Institutional Research and Analytics coordinated an assessment of undergraduate civic engagement competency in 2018-19. A faculty committee composed of representatives of the undergraduate schools wrote the definition, learning outcomes and standards for the assessment.
Civic Engagement Report (Opens PDF)
Students who are competent in civic engagement demonstrate a combination of knowledge, skills, values, motivation and habits to make a difference in the civic life of their communities. They work to promote quality of life in their communities through political and non-political processes.
(adapted from Civic Responsibility and Higher Education and AAC&U, Civic Engagement VALUE Rubric)
Student Learning Outcomes
A graduating fourth-year undergraduate at the University of Virginia will be able to:
- Articulate their commitment to civic and social responsibility
- Understand the conditions that foster or undermine healthy societies
- Seek, analyze and evaluate different points of view about civic issues
- Demonstrate openness and curiosity about others, and empathy and humility when working with different people and communities
- Work constructively with community partners to address important civic issues
The following standards have been established for graduating fourth-years:
- 25% of undergraduates are expected to be highly competent;
- 75% competent or above;
- 90% minimally competent or above
Primary sources include:
- The CIRP Freshman Survey, administered by the Higher Education Research Institute at the University of California, Los Angeles, provided information on incoming first-year students’ attitudes, values, aspirations, and experiences in 2016. UVA students’ responses were compared with those from 16,622 incoming first-year students at five other selective public universities. All incoming first-year students were invited to complete the CIRP Freshman Survey. Of these, 1354 responded.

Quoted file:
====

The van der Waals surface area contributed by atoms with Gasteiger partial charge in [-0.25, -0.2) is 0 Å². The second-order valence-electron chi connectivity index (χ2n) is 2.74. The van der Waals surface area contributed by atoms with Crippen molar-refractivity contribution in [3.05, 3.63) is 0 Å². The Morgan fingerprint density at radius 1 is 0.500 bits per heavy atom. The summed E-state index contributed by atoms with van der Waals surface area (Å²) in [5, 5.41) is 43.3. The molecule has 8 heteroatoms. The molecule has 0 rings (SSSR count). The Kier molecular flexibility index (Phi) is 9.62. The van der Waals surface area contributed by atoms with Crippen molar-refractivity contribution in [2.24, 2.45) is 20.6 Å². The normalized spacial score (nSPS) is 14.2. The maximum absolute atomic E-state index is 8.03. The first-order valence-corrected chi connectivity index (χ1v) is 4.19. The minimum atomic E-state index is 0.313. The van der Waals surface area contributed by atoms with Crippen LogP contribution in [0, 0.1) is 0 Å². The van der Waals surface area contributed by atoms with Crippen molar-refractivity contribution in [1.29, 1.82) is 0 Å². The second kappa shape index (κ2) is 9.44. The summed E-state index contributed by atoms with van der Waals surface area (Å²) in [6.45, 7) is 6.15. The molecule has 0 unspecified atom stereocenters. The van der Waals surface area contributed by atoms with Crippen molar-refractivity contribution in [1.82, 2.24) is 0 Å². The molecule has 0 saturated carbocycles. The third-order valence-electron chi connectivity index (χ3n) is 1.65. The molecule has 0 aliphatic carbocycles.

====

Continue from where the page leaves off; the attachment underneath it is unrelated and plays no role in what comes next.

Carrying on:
- The Student Experience in the Research University (SERU) survey asked undergraduate students in 2018 about the full range of their experiences in college. A research consortium of AAU institutions manages and administers the survey. All undergraduate students were invited to complete the SERU survey. 3551 responded.
- The Civic Engagement Survey, designed by IRA and the faculty committee specifically for this assessment at UVA in 2019, asked fourth-year students about their confidence and participation in civic and community endeavors. Some questions originated in the CIRP Freshman Survey (*) and the SERU survey (**) and were used with permission. All fourth-year students were invited to complete this survey. 980 responded.
- The National Study of Learning, Voting, and Engagement (NSLVE) provides colleges and universities with information on rates of student registration and voting in federal elections from 2012 through 2018. NSLVE monitors federal election voting by all voting-eligible students at UVA
- Instructors in a set of community-engaged and topical courses in spring 2019 assessed students’ knowledge and skills.
- Colin Bird, College of Arts and Sciences
- Brad Brown, McIntire School of Commerce
- Camille Burnett, School of Nursing
- Rose Cole, Student Affairs
- Rebecca Coleman, Library
- Christopher Colvin, Public Health Sciences
- Nancy Deutsch, Curry School of Education and Human Development
- Frank Dukes,
- Bonnie Gordon, College of Arts and Sciences
- Sally Hudson, Batten School of Leadership and Public Policy
- Hannah Koizumi, student
- Melissa Levy, Curry School of Education and Human Development
- Andrew Mondschein, School of Architecture
- Suzanne Moomaw, School of Architecture
- Kay Neeley, School of Engineering and Applied Science